With rippling snake arms that whip out from her back, dancer Jasmin Orr emerges from the darkness amongst huge, sweeping clouds of plastic. Vardimon’s Medusa starts out shadowy and ethereal. The billowing plumes give birth to Vardimon’s cast, who writhe underneath, shaking the plastic as if unleashing a storm. The dancers move with an animal physicality, flanked by industrial chimneys, which seem somewhat reminiscent of Greek columns.
Vardimon’s Medusa is a varied conceptual exploration of Ovid’s story of Medusa, the serpent headed gorgon. It also makes reference to the jellyfish, or as it is known in twenty-eight other European languages “medusa”, and explores the integral and ruinous consequences of climate change and the current socio-political climate in the West. Given the recent warnings issued by IPCC this October, Vardimon’s commentary on global warming and the devastating effect of plastic in our oceans is especially telling. Medusa also comments on the #metoo movement and gender inequality. As Vardimon admitted in a post-show Q&A, there’s a lot packed into Medusa.
The international eight-strong troupe are utterly captivating. In particular, Joshua Smith gives a bold and compelling performance. Clad in a business suit, Joshua is seen bellowing at his ‘shadow’ (fellow dancer Patricia Hastewell Puig) who scurries on the floor by his feet, giving aggressive monologues about the ‘place’ of a woman, and (literally) spurting rubbish as he swans about on stage with a waste bin on his head. Smith’s performance was both physical and caricature in places.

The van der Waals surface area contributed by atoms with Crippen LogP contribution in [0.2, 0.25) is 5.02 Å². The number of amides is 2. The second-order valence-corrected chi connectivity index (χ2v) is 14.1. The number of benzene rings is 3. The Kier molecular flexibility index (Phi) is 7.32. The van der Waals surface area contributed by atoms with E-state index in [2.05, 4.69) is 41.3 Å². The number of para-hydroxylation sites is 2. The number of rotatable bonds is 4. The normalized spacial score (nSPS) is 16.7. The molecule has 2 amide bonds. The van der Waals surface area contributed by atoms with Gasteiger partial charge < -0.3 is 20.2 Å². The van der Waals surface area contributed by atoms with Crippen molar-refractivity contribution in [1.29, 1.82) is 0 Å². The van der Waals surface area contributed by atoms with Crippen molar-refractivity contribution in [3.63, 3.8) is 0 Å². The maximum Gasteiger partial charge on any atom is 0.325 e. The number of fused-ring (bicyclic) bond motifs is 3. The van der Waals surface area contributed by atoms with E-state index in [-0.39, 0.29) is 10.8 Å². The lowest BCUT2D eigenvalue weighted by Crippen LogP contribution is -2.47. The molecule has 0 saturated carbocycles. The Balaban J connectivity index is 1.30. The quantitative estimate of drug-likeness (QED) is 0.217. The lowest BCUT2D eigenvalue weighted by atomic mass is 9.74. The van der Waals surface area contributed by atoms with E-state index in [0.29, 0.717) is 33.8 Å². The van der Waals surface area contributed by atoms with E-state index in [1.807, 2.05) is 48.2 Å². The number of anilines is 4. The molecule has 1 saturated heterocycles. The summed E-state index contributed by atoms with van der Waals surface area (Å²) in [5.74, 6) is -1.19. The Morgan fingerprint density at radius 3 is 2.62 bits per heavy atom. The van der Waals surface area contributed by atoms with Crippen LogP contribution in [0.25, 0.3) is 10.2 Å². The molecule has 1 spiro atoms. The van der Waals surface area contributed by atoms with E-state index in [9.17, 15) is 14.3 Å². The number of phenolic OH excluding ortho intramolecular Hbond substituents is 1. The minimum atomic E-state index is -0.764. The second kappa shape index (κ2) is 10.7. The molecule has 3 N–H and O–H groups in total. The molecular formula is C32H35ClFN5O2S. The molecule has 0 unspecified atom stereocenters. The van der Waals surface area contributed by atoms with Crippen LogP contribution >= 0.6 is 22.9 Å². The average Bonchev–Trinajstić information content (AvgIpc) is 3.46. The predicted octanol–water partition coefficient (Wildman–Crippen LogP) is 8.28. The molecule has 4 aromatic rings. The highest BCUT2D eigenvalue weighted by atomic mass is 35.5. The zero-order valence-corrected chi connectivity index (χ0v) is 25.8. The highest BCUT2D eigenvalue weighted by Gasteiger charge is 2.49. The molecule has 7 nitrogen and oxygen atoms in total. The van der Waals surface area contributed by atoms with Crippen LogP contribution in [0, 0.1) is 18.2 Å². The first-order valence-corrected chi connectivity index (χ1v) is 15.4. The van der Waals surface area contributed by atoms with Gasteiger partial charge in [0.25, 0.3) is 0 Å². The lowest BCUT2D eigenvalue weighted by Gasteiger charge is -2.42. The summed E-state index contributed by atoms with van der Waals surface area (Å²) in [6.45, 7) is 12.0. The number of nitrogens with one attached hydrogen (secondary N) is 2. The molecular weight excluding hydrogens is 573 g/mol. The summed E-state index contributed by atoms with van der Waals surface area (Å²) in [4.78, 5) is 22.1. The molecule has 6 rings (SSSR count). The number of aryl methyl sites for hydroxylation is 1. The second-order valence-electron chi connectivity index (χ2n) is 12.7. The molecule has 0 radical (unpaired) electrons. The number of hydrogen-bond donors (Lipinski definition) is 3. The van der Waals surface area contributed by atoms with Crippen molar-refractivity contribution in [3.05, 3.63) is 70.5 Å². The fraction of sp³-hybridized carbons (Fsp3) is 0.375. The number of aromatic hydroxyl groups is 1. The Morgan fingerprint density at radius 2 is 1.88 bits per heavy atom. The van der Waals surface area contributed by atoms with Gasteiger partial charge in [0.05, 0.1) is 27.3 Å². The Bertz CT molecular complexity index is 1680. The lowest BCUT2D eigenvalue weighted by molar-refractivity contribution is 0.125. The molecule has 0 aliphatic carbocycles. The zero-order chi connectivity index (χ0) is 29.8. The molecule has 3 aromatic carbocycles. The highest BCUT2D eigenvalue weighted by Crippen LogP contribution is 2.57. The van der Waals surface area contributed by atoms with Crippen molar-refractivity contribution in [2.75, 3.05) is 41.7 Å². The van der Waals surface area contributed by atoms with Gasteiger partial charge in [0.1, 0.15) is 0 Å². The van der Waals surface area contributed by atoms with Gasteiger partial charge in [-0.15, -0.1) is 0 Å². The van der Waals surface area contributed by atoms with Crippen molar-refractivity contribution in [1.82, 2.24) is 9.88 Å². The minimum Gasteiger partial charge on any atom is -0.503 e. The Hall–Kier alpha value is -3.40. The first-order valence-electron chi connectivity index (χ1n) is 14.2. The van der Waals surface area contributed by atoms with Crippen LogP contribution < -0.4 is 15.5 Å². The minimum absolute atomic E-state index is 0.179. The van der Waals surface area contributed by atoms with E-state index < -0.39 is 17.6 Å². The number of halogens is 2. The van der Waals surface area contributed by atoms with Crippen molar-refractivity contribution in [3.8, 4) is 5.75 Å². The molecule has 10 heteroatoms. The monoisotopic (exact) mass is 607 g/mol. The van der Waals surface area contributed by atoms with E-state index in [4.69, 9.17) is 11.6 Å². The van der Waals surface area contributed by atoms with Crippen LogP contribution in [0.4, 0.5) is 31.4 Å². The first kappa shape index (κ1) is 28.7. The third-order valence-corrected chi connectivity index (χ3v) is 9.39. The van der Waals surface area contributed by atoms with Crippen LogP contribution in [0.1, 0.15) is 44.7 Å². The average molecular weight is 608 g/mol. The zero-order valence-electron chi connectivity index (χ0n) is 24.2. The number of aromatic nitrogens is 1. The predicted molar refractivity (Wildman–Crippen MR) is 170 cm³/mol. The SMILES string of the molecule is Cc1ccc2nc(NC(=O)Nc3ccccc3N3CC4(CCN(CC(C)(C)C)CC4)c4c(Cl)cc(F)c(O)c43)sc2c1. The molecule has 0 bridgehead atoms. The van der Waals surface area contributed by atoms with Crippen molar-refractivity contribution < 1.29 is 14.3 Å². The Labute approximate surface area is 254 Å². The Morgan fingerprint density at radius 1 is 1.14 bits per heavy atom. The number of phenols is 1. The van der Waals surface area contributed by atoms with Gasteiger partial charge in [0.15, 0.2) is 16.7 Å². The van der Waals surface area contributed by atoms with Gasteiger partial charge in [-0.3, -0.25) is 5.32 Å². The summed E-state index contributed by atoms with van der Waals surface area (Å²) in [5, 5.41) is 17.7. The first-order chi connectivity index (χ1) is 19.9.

Vardimon creates mesmerising images on stage, such as the plastic, doll-like creatures the women become, as they stand wide-eyed and wrapped in plastic. However, her depiction of the rape, for me, didn’t quite hit the mark. It isn’t hard to find a brutal rape scene nestled into almost every popular story or TV show- think Game of Thrones. These cruel episodes tend to eventually become the female protagonist’s cornerstone, and ultimately the bedrock of her identity.
In Vardimon’s rape scene, dancer Silke Muys’ body is grabbed, squeezed and groped by the cast, as she screams and thrashes in the dark. Vardimon should be lauded for pointing towards the forgotten reason for Medusa’s monstrous transformation (the rape by Poseidon). Yet, despite noting the complicity of women in their own oppression (another woman leads the groping), the scene itself seems to perpetuate the stereotype of female victimhood. Perhaps the entire scene could have been differently conceived.
Nevertheless, Vardimon’s examination of social politics and climate change is especially welcomed and certainly hits the spot with references to Trump’s obsession with “fake news”. Inspired set and costume design also provide a textured and multi-layered experience, adding to Medusa’s other-worldly dreamscape.
Reviewed on 22nd October at Sadler’s Wells